Action!: Wholeness for All, Now

James 5:7-20

As I was preparing for this Sunday, I had flood-damaged Buffalo Mountain Camp, and how Cassidy UMC can raise money to help, in mind. So, as you can see, I made a little camp scene in the sanctuary to remind us of the situation.

I ran into one problem, however. When I went to set up the tent, I discovered that the tent poles were not in the tent bag. A tent without poles is pretty useless. It is basically a puddle of polyester.

Often, we think of tension as a bad thing. Tension can be a good thing, however. Like a tent, our lives can be shaped by certain kinds of tension. The tension may even be what makes our lives livable.

During our series on James, we’ve been learning a lot about having faith in Jesus Christ, and then acting accordingly, trusting God’s power to help us. I’ve talked about the need to have a faith that shows fruit in terms of Spirit-driven works. I’ve also preached on the importance of how we speak to one another, and our need to keep our heads as much as possible in the present, that place where we can engage directly with God. Melissa brought us a wonderful personal testimony last Sunday, talking about how we find joy in the midst of turmoil.

In all of those ideas, there is tension, mostly the tension between what is broken and what is holy. At the end of his letter, James reminds us of the tension that exists in the universe right now, a tension Jesus Christ created by dying on the cross and then showing through the resurrection that sin and death have been beaten.

In other words, the world broken by sin is still broken, but healing has begun, and healing will come in full. “Strengthen your hearts,” James tells us, “for the coming of the Lord is near.”

A quick Greek lesson: the word we translate as “the coming” is parousia, and it’s one of those meaning-packed words that can be a little hard to translate in full. It’s about more than just arrival; it implies a full, complete presence that changes everything.

In the context of Christ’s return, we know it means all things will be set right. What troubles you will be undone in a way that it will never trouble you again. I don’t care what it is—the death of a loved one, abuse you may have experienced, or tragedy  that has scarred your life—the pain will go away. It is a moment that begins eternity, and it is a moment we all should crave, assuming we understand it as Christians should.

While not a Christian movie, the current film “Best Exotic Marigold Hotel” has a character who lives by a philosophy that any Christian who understands parousia could embrace. “Everything will be all right in the end. So if it’s not all right, it’s not the end,” he says.

Implicit is a desire to move beyond where you are toward the end, which is the best place to be. Or maybe I should quote Winston Churchill: “If you’re going through hell, keep going.”

James was speaking to an early Christian audience that was for the most part oppressed. Accepting Christ impacted their ability to find work, to worship as the Jews most of them continued to be, and to remain in relationship with their families. Sometimes, their beliefs cost them their lives. These people clearly craved Christ’s return—they wanted things to be all right, quickly.

Being separated from the earth-trodding Christ and his resurrection by nearly 2,000 years, we sometimes fail to have the early church’s sense that Christ could return at any moment, despite our theological need to hold on to the concept. (Just because Christ’s return hasn’t happened doesn’t change the fact that Christ could return at any time.) So we miss the tension of having to practice patience while at the same time living as if Christ truly is “standing at the doors.”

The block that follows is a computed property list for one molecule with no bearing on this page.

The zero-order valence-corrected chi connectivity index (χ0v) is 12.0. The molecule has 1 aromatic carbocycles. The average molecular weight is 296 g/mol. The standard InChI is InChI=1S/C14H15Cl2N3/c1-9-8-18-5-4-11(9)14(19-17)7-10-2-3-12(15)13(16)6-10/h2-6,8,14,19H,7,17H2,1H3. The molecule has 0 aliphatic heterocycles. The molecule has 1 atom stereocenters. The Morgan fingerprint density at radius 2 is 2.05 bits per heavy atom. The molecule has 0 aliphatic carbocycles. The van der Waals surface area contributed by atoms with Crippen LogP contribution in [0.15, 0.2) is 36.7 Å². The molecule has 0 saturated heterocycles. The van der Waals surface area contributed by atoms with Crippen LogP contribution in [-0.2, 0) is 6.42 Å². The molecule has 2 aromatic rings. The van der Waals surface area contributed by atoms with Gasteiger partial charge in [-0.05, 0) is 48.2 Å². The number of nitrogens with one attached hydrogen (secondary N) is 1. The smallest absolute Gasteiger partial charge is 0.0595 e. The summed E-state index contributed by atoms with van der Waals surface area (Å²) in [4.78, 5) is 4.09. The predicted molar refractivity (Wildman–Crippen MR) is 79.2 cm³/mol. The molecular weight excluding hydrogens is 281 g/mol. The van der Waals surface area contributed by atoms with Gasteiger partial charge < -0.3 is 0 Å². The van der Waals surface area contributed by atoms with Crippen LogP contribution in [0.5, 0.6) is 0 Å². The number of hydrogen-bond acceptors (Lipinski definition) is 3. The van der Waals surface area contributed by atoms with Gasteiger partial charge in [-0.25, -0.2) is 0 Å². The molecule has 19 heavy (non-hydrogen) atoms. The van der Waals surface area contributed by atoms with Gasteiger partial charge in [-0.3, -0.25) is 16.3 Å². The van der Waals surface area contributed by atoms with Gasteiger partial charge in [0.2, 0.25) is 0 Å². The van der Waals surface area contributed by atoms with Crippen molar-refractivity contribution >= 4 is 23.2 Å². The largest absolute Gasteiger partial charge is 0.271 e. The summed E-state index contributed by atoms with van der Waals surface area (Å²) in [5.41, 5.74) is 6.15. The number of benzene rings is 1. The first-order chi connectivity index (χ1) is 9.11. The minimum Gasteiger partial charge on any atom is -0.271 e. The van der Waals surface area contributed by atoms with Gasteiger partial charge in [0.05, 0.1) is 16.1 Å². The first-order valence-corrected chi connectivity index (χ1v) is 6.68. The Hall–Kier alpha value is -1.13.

In the 13th verse, James takes this concept of parousia and turns it into practical advice about living. In many ways, he returns to some themes we covered when talking about living in the present a couple of weeks ago. If you’re suffering, pray—prayer is how we engage directly with God.

If you’re cheerful, sing songs of praise. Again, engage with God in the present moment, acknowledging that while Christ is coming in full at any moment, God also is present with us now via the Holy Spirit. And if you’re sick—well, that’s where we receive some particularly detailed advice.

Here, James’ advice is rooted in the communal nature of our faith. He tells us to seek healing in ways that require a group of Christians. We seek prayers from mature Christians around us; we receive anointing with oil as a symbol of the Holy Spirit’s presence, a presence that binds us all to the body of Christ.

And perhaps most interestingly (and strangely to Western culture) he ties confession of sin to healing, making a link between our spiritual health and our physical health. Churches with active small groups, where people can be intimate with each other and share details of their lives in confidence, generally function better than churches without such small groups for a reason. A biblical cycle of confession, repentance and forgiveness cleanses the communal body and clears a path for God’s grace to grow church members in holiness.

In this context, James closes with one last type of action we should consider. We not only receive healing, we pursue people in need of healing, particularly if they have been part of the body of Christ but have fallen into sin. This recommendation is along the lines of Christ’s Great Commission. We are more than passive recipients of grace. We carry grace to others, too.

Yes, Christ has yet to return, but we are to live as if he has, reminding others that wholeness is available now. James offers Christians a way of thinking that is both comforting and empowering.

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